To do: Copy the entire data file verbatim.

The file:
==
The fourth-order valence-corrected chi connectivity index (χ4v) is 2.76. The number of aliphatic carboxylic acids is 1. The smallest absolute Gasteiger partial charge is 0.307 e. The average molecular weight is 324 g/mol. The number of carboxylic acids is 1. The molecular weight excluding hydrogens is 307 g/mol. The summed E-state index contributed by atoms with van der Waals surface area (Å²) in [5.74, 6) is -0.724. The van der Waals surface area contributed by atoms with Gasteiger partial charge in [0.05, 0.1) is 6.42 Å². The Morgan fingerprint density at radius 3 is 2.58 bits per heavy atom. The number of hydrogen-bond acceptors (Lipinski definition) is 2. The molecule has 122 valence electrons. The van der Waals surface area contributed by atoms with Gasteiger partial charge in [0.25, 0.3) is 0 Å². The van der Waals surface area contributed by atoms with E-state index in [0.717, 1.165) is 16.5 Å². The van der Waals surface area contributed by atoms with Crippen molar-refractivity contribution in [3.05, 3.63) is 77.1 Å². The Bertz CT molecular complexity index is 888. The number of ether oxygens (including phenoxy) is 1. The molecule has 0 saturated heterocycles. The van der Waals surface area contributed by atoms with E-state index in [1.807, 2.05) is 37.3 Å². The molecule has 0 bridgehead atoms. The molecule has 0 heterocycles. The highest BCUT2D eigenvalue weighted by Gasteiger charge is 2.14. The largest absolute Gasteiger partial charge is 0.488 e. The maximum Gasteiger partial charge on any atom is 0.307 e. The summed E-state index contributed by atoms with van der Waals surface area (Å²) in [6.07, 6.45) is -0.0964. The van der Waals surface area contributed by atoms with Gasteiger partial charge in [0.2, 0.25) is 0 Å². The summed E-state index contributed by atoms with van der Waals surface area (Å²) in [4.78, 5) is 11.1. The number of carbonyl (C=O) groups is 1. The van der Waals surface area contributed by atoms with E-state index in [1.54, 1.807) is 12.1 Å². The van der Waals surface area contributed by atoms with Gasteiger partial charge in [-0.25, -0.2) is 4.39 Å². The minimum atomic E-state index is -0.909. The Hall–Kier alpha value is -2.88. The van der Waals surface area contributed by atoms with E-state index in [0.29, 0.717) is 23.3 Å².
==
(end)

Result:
The fourth-order valence-corrected chi connectivity index (χ4v) is 2.76. The number of aliphatic carboxylic acids is 1. The smallest absolute Gasteiger partial charge is 0.307 e. The average molecular weight is 324 g/mol. The number of carboxylic acids is 1. The molecular weight excluding hydrogens is 307 g/mol. The summed E-state index contributed by atoms with van der Waals surface area (Å²) in [5.74, 6) is -0.724. The van der Waals surface area contributed by atoms with Gasteiger partial charge in [0.05, 0.1) is 6.42 Å². The Morgan fingerprint density at radius 3 is 2.58 bits per heavy atom. The number of hydrogen-bond acceptors (Lipinski definition) is 2. The molecule has 122 valence electrons. The van der Waals surface area contributed by atoms with Gasteiger partial charge in [0.25, 0.3) is 0 Å². The van der Waals surface area contributed by atoms with E-state index in [0.717, 1.165) is 16.5 Å². The van der Waals surface area contributed by atoms with Crippen molar-refractivity contribution in [3.05, 3.63) is 77.1 Å². The Bertz CT molecular complexity index is 888. The number of ether oxygens (including phenoxy) is 1. The molecule has 0 saturated heterocycles. The van der Waals surface area contributed by atoms with E-state index in [1.807, 2.05) is 37.3 Å². The molecule has 0 bridgehead atoms. The molecule has 0 heterocycles. The highest BCUT2D eigenvalue weighted by Gasteiger charge is 2.14. The largest absolute Gasteiger partial charge is 0.488 e. The maximum Gasteiger partial charge on any atom is 0.307 e. The summed E-state index contributed by atoms with van der Waals surface area (Å²) in [6.07, 6.45) is -0.0964. The van der Waals surface area contributed by atoms with Gasteiger partial charge in [0.2, 0.25) is 0 Å². The summed E-state index contributed by atoms with van der Waals surface area (Å²) in [4.78, 5) is 11.1. The number of carbonyl (C=O) groups is 1. The van der Waals surface area contributed by atoms with E-state index in [1.54, 1.807) is 12.1 Å². The van der Waals surface area contributed by atoms with Gasteiger partial charge in [-0.25, -0.2) is 4.39 Å². The minimum atomic E-state index is -0.909. The Hall–Kier alpha value is -2.88. The van der Waals surface area contributed by atoms with E-state index in [0.29, 0.717) is 23.3 Å².